Questions about policing online hate are much bigger than Facebook and YouTube – The Verge

Questions about policing online hate are much bigger than Facebook and YouTube – The Verge

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In the wake of a hate-fueled mass shooting in Christchurch, New Zealand, major web platforms have scrambled to take down a 17-minute video of the attack.
Sites like YouTube have applied imperfect technical solutions, trying to draw a line between newsworthy and unacceptable uses of the footage.But Facebook, Google, and Twitter aren’t the only places weighing how to handle violent extremism. And traditional moderation doesn’t affect the smaller sites where people are still either promoting the video or praising the shooter. In some ways, these sites pose a tougher problem — and their fate cuts much closer to fundamental questions about how to police the web. After all, for years, people have lauded the internet’s ability to connect people, share information, and route around censorship. With the Christchurch shooting, we’re seeing that phenomenon at its darkest.New Zealand blocked sites spreading hate material after the shootingThe Christchurch shooter streamed video live on Facebook and posted it on other platforms, but his central hub was apparently 8chan, the image board community whose members frequently promote far-right extremism. .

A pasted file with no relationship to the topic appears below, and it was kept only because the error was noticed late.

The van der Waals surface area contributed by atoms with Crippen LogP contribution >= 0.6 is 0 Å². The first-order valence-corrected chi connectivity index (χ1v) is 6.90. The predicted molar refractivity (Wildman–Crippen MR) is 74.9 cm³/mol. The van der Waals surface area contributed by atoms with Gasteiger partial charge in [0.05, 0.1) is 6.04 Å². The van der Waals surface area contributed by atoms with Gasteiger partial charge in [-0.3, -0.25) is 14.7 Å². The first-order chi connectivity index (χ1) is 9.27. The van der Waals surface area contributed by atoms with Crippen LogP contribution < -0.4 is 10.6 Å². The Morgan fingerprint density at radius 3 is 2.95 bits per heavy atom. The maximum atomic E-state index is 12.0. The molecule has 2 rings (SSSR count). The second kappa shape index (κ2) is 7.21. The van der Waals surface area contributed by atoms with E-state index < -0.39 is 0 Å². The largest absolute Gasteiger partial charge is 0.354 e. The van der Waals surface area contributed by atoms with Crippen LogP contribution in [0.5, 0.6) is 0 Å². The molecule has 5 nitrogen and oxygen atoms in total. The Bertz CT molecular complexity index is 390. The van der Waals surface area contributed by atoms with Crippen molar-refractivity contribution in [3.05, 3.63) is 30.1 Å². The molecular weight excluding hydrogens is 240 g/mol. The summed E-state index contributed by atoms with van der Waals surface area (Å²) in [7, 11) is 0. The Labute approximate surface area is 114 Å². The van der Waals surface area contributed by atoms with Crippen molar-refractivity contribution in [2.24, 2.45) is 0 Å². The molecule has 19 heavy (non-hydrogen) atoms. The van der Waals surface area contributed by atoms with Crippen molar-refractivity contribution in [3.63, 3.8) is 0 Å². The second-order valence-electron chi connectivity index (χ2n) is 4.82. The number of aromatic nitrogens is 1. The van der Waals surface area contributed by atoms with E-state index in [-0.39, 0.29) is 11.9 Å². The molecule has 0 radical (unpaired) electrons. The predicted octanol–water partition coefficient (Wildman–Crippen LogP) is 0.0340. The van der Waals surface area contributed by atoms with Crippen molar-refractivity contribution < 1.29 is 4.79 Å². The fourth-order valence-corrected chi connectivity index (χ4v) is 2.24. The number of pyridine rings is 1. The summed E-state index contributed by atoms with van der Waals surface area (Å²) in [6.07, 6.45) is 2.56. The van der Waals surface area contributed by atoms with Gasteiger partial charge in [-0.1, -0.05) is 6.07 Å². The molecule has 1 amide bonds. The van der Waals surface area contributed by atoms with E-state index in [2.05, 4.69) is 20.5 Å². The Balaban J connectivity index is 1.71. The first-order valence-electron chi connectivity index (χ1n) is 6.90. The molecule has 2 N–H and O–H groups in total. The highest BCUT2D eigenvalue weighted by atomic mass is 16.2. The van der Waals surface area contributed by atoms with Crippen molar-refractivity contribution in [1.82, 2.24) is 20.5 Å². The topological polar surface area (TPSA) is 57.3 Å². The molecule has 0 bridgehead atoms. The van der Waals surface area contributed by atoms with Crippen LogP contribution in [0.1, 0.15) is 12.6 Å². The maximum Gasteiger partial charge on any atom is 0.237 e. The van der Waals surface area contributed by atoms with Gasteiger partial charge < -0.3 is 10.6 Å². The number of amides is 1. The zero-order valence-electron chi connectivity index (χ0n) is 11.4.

8chan had already been booted from Google’s Search listings and kicked off at at least one hosting service over problems with child pornography. (8chan’s owner claims the site “vigorously” deletes child porn.) After the shooting, some users posted comments speculating that the site would be taken down. Forbes later raised the question of somehow shuttering 8chan, and in New Zealand, internet service providers actually did block it and a handful of other sites.The past couple of years have seen a wave of deplatforming for far-right sites, with payment processors, domain registrars, hosting companies, and other infrastructure providers withdrawing support. This practice has scuttled crowdfunding sites like Hatreon and MakerSupport, and it’s temporarily knocked the social network Gab and white supremacist blog The Daily Stormer offline.Companies that aren’t traditional social networks still have systems for scrubbing objectionable content. One user on 8chan’s subreddit pointed readers toward a Dropbox link with the video, but a Dropbox spokesperson told The Verge that it’s deleting these videos as they’re posted, using a scanning system similar to the one it uses to detect copyrighted work.Decentralization has been a key element of the internetIt’s hard to take a site down permanently, though, thanks to the plethora ....

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